What Is a Burn Up Chart in Agile Project Management?

William Malsam


The ability to measure progress is how project managers keep projects on track. Waterfall methodology rests heavily on Gantt charts. But if you’re working in an agile environment, the Gantt chart isn’t the right tool for your iterative approach to project management. What you need is a burn up chart.

Not familiar with a burn up chart? Let’s define it, explain when it’s used and explore how to make one. Even if you know the term, there’s probably unfamiliar parts to it. We’ll walk you through who uses a burn up chart and how it differs from a burndown chart while throwing in some free templates.

What Is a Burn Up Chart?

A burn up chart is a tool used in agile project management to measure progress. It’s a visual tool that makes it easy for project managers and their teams to see how much work has been done and how much work is left. It’s used for tracking work in a project schedule or during a sprint in a scrum.

To show progress over time, the chart is divided into two lines; one tracks the work planned or total work and the other tracks the work that’s been completed by that point in the project. These two data points allow project managers to determine how efficiently their team is working by comparing the work they’ve done to the total amount of work planned. This also allows them to estimate the time left in the sprint or project.

That’s a simple but effective way to measure progress and estimate how much time is left in the sprint or project. But a burn up chart needs to be manually updated and never reflects what’s actually happening in the project at the current time. For that, you need online project management software.

ProjectManager is online project management software that can generate customizable reports that show real-time data to help you see your progress and make more insightful decisions. You can create reports on project status, tasks, workload, variance and more. All reports can be filtered to show just the data you want to see and shared with stakeholders to keep them updated. Get started with ProjectManager today for free.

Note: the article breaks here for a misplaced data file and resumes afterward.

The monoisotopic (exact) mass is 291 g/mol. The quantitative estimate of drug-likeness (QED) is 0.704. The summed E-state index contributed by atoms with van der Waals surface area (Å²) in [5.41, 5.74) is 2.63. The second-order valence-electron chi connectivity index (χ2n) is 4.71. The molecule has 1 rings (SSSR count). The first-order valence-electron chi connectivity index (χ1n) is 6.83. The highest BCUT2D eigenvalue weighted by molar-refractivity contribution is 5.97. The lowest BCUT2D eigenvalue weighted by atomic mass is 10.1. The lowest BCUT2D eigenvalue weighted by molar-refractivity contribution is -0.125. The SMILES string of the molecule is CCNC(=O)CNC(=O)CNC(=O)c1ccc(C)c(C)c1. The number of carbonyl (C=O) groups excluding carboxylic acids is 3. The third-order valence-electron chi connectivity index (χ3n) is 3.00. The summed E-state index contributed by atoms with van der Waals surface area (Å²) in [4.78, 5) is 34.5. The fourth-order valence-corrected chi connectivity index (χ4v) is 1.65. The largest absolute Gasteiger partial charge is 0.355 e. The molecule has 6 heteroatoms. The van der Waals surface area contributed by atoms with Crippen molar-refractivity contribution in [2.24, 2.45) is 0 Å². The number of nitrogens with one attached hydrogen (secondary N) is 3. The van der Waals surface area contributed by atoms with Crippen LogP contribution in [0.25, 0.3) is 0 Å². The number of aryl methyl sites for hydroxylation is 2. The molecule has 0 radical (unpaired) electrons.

ProjectManager's status report filter
ProjectManager has customizable reports to track progress and more in real time. Learn more

When Should You Use a Burn Up Chart?

Scrum teams working in an agile environment use a burn up chart to help them measure progress. As stated, burn up charts are popular tools in agile project management where project managers can quickly see if they’ll be able to complete their work on schedule.

Software development and product development teams use a burn out chart as these fields tend to work in a more iterative, agile fashion. They use the burn up chart to see problems in the project and then determine solutions to solve them. Of course, it’s also helpful to estimate when the project will be completed, as noted above.

But it’s also a tool to help software developers and product developers improve their communication and create transparency in the project. The scrum team can make better decisions on the delivery scope by having a chart that has up-to-date data that is clearly communicated.

Example of a Burn Up Chart

Since a burn up chart is a visual tool, it helps to understand it by seeing an example of one. The following is a simple burn up chart that shows a sprint’s completed work and compares that to the total scope of the project.